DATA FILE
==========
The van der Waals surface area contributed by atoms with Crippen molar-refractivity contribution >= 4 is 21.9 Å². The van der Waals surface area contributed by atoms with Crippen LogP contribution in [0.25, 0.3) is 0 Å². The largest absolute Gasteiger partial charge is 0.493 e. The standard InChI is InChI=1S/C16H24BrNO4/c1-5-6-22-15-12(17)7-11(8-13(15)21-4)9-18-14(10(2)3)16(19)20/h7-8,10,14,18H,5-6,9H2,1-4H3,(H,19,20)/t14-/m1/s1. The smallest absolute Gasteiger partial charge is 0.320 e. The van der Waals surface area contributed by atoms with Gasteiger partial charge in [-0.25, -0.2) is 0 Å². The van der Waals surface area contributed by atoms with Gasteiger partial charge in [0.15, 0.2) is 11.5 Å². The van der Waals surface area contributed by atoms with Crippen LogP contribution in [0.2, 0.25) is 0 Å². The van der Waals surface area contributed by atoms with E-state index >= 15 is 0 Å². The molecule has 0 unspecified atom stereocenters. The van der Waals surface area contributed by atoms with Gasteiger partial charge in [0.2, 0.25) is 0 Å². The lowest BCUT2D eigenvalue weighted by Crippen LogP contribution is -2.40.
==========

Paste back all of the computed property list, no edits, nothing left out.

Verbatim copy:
The van der Waals surface area contributed by atoms with Crippen molar-refractivity contribution >= 4 is 21.9 Å². The van der Waals surface area contributed by atoms with Crippen LogP contribution in [0.25, 0.3) is 0 Å². The largest absolute Gasteiger partial charge is 0.493 e. The standard InChI is InChI=1S/C16H24BrNO4/c1-5-6-22-15-12(17)7-11(8-13(15)21-4)9-18-14(10(2)3)16(19)20/h7-8,10,14,18H,5-6,9H2,1-4H3,(H,19,20)/t14-/m1/s1. The smallest absolute Gasteiger partial charge is 0.320 e. The van der Waals surface area contributed by atoms with Gasteiger partial charge in [-0.25, -0.2) is 0 Å². The van der Waals surface area contributed by atoms with Gasteiger partial charge in [0.15, 0.2) is 11.5 Å². The van der Waals surface area contributed by atoms with Crippen LogP contribution in [0.2, 0.25) is 0 Å². The van der Waals surface area contributed by atoms with E-state index >= 15 is 0 Å². The molecule has 0 unspecified atom stereocenters. The van der Waals surface area contributed by atoms with Gasteiger partial charge in [0.2, 0.25) is 0 Å². The lowest BCUT2D eigenvalue weighted by Crippen LogP contribution is -2.40.